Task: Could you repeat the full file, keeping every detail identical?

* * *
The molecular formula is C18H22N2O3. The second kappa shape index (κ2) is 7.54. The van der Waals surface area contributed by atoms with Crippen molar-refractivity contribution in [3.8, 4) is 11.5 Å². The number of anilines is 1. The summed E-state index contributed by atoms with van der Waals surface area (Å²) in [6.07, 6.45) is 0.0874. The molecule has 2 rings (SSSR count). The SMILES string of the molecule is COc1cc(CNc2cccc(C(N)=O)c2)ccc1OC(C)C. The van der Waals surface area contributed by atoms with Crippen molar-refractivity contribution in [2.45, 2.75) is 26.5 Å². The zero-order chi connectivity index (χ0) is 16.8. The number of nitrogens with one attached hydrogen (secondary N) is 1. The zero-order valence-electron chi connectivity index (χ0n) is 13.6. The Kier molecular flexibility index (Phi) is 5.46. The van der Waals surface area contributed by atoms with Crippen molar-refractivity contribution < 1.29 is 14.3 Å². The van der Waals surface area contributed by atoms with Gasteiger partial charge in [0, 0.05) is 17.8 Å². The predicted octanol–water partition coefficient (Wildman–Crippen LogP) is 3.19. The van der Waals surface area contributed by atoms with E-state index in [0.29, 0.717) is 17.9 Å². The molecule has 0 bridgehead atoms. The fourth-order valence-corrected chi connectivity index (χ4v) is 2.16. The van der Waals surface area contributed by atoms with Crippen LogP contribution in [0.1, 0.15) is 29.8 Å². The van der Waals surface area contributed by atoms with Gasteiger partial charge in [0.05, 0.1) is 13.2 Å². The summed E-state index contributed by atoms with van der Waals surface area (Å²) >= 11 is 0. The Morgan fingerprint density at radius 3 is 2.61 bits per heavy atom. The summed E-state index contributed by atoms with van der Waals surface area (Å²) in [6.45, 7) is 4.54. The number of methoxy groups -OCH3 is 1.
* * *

The molecular formula is C18H22N2O3. The second kappa shape index (κ2) is 7.54. The van der Waals surface area contributed by atoms with Crippen molar-refractivity contribution in [3.8, 4) is 11.5 Å². The number of anilines is 1. The summed E-state index contributed by atoms with van der Waals surface area (Å²) in [6.07, 6.45) is 0.0874. The molecule has 2 rings (SSSR count). The SMILES string of the molecule is COc1cc(CNc2cccc(C(N)=O)c2)ccc1OC(C)C. The van der Waals surface area contributed by atoms with Crippen molar-refractivity contribution in [2.45, 2.75) is 26.5 Å². The zero-order chi connectivity index (χ0) is 16.8. The number of nitrogens with one attached hydrogen (secondary N) is 1. The zero-order valence-electron chi connectivity index (χ0n) is 13.6. The Kier molecular flexibility index (Phi) is 5.46. The van der Waals surface area contributed by atoms with Crippen molar-refractivity contribution < 1.29 is 14.3 Å². The van der Waals surface area contributed by atoms with Gasteiger partial charge in [0, 0.05) is 17.8 Å². The predicted octanol–water partition coefficient (Wildman–Crippen LogP) is 3.19. The van der Waals surface area contributed by atoms with E-state index in [0.29, 0.717) is 17.9 Å². The molecule has 0 bridgehead atoms. The fourth-order valence-corrected chi connectivity index (χ4v) is 2.16. The van der Waals surface area contributed by atoms with Crippen LogP contribution in [0.1, 0.15) is 29.8 Å². The van der Waals surface area contributed by atoms with Gasteiger partial charge in [0.05, 0.1) is 13.2 Å². The summed E-state index contributed by atoms with van der Waals surface area (Å²) >= 11 is 0. The Morgan fingerprint density at radius 3 is 2.61 bits per heavy atom. The summed E-state index contributed by atoms with van der Waals surface area (Å²) in [6.45, 7) is 4.54. The number of methoxy groups -OCH3 is 1.